642 things to write about: Your first time in a foreign country

I don’t know if the States really count as a foreign country. They’re right there. The older sibling just a few hours away. I grew up watching their tv and movies. I could pick out their cities without blinking like they were as real as my own city that I barely knew.

There are two cool places to grow up: the ocean and the mountains. We grew up by the mountains. They linger on the edge of our minds just an hour drive away. We can see them if we look to the east. Our parents took us hiking, which I have a love hate relationship with.

Best of all we went camping. We went camping a lot. Sometimes up in the mountains where my mother would fret about bears and the temperature drops below zero at night. Best of all was when we decide to head to the border. We’d drive through Southern Alberta staring out the windows as the foothills melted into prairies.

Small prairie towns would fly past the window. I’d want to stop in all of them to explore. My parents would usually say no. Stopping that often is fun but inefficient. We’d stop for food and gas when needed.

Eventually we’d hit Medicine Hat, a span of older looking buildings on either side of the highway. Nothing was as tall as in Calgary. We could glimpse the giant Easter egg.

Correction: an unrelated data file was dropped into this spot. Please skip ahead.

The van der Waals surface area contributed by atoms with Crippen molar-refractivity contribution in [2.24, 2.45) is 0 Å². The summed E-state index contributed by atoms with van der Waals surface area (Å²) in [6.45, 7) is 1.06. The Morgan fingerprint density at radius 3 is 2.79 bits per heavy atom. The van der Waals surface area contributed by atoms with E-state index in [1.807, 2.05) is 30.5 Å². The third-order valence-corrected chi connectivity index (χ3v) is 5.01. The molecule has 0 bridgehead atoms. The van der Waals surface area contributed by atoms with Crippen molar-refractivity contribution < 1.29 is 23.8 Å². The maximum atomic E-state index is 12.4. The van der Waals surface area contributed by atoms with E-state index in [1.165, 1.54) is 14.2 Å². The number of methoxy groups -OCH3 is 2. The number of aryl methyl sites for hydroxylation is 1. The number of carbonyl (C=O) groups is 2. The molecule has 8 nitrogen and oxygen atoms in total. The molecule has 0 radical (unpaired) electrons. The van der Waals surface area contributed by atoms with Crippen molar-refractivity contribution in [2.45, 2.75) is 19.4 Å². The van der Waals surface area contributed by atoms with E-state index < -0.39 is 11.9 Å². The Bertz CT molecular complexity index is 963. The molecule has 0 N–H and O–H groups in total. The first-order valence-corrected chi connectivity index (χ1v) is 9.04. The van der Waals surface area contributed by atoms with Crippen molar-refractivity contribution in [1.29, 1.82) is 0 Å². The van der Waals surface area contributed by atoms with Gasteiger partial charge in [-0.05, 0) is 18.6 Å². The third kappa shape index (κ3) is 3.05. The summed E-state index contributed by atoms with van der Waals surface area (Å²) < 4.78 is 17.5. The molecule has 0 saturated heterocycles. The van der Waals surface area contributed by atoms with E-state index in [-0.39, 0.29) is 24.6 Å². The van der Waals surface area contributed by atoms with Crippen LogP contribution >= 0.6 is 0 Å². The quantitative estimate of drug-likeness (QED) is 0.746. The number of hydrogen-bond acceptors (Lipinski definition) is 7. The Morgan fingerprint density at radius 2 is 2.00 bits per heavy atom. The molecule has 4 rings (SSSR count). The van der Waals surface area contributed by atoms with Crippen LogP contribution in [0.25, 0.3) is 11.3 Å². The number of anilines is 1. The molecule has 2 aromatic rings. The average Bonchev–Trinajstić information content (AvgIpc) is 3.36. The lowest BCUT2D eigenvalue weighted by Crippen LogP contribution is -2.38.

Soon we’d be at the border. Billboards promoting duty free stores popped up. My mom told us that duty free is really cool when you fly but pointless on a trip like this. At the border we slowed down and border guards in booths looked at our passports. They never stamped them. We were always disappointed not to have them stamped.

As we pulled out of the border crossing, an area filled with tiny buildings and people in impressive looking shirts with Dockers, we were in a whole new land. This was the United States of America, a big place that based on this crossing was pretty much exactly like where we were leaving.

This was Montana, a wonderful land that was home to the greatest campground known to mankind. This may seem like an exaggeration but this was the truth to my young mind. It had lots of trees, fire pits, a nice gift shop and a waterpark. By waterpark I mean a shallow pool with a few slides. As a kid it was paradise. I insisted on stopping there each and every time we passed through here. It was a standard KOA campground but that was only to the untrained eye. To me it was worth driving all the way to another country to visit.